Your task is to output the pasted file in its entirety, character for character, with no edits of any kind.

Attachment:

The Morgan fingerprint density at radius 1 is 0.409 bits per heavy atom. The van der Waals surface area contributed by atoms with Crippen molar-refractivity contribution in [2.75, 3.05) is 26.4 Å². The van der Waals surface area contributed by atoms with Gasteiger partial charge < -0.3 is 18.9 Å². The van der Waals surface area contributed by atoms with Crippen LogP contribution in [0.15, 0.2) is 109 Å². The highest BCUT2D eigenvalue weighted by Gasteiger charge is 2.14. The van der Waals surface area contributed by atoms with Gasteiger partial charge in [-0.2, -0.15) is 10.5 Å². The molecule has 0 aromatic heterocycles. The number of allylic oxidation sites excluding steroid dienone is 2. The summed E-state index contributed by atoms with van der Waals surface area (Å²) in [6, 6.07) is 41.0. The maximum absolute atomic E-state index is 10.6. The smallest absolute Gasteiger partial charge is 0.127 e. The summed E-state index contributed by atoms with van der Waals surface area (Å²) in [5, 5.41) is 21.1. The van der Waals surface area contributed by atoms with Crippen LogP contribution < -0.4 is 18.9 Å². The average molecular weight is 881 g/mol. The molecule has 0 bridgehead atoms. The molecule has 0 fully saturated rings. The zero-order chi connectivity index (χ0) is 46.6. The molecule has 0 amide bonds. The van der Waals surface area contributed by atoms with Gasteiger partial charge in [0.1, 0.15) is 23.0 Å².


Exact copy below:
The Morgan fingerprint density at radius 1 is 0.409 bits per heavy atom. The van der Waals surface area contributed by atoms with Crippen molar-refractivity contribution in [2.75, 3.05) is 26.4 Å². The van der Waals surface area contributed by atoms with Gasteiger partial charge < -0.3 is 18.9 Å². The van der Waals surface area contributed by atoms with Crippen LogP contribution in [0.15, 0.2) is 109 Å². The highest BCUT2D eigenvalue weighted by Gasteiger charge is 2.14. The van der Waals surface area contributed by atoms with Gasteiger partial charge in [-0.2, -0.15) is 10.5 Å². The molecule has 0 aromatic heterocycles. The number of allylic oxidation sites excluding steroid dienone is 2. The summed E-state index contributed by atoms with van der Waals surface area (Å²) in [6, 6.07) is 41.0. The maximum absolute atomic E-state index is 10.6. The smallest absolute Gasteiger partial charge is 0.127 e. The summed E-state index contributed by atoms with van der Waals surface area (Å²) in [5, 5.41) is 21.1. The van der Waals surface area contributed by atoms with Crippen LogP contribution < -0.4 is 18.9 Å². The average molecular weight is 881 g/mol. The molecule has 0 bridgehead atoms. The molecule has 0 fully saturated rings. The zero-order chi connectivity index (χ0) is 46.6. The molecule has 0 amide bonds. The van der Waals surface area contributed by atoms with Gasteiger partial charge in [0.1, 0.15) is 23.0 Å².